Heart Disease

Preventing Heart Disease
Half of us — both men and women — will ultimately die of cardiovascular disease. This is and continues to be the No. 1 killer of Americans. The problem with it is that the disease tends to start in men in their 50s and women in their 60s. But the processes that lead to heart attacks actually begin in our teens, and now studies have shown, actually in our pre-teen years. Cardiologist Rick Backes, MD, CentraCare Heart & Vascular Center, explains the basics to having a healthy heart.
Call. Push. Shock. Save a Life.
At the 2020 Minnesota State High School Wrestling Tournament, a local teenager was saved thanks to the fast actions of first responders. Brayden Weber from Becker had just completed his match in St. Paul when he collapsed. Fortunately, medical personnel were able to come to his aid, start CPR and were able revive Brayden’s heart within a few minutes. He regained consciousness and was even able to give a thumbs up to the crowd shortly thereafter. Learn more about Brayden’s story from KSTP-TV.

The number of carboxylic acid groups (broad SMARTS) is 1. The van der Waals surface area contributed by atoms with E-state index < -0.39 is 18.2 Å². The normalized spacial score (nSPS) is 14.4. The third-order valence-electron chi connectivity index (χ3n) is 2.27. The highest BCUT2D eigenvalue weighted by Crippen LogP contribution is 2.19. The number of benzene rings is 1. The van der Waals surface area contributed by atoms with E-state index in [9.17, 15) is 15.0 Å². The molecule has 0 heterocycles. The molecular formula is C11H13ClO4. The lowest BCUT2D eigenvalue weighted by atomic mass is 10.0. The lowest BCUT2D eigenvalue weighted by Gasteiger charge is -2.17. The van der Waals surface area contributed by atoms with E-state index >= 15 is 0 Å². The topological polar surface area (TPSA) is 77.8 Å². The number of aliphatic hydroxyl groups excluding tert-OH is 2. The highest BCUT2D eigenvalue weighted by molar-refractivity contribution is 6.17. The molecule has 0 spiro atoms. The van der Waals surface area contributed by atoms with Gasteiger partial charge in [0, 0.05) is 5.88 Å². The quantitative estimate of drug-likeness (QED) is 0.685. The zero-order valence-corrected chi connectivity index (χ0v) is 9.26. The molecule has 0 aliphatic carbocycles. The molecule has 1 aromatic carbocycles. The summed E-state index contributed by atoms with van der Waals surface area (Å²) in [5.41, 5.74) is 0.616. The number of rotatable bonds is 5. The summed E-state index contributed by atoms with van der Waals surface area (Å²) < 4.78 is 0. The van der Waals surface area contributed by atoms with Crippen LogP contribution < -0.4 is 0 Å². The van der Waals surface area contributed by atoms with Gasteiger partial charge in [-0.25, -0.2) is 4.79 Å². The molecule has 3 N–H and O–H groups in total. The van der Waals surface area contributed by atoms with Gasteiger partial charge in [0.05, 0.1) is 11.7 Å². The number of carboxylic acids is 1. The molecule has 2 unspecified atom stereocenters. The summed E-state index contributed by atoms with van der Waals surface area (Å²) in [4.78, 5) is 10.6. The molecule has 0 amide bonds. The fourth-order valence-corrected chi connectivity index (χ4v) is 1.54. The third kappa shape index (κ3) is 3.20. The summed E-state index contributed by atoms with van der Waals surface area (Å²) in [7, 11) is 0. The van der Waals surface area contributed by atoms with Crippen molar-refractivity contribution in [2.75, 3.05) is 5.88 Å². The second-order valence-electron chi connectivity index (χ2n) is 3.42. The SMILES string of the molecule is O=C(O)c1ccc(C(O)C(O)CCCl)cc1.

Brayden was extremely fortunate. Only one in 10 individuals survive Sudden Cardiac Arrest. His story should help serve as a good reminder for all of us to know what to do if anyone collapses and needs life-saving care. The steps you take to help a friend, family member or any individual in need could make the difference between life and death.

Call-Push-Shock
It is estimated that you triple an individual’s chances of survival from Sudden Cardiac Arrest if you take the following three steps:
  1. Call 911.
  2. Push – Find the center of the individual’s chest and give 100 to 120 chest compressions per minute.
  3. Shock the individual using an automated external defibrillator (AED), if available.
Learn more about CPR and AEDs.
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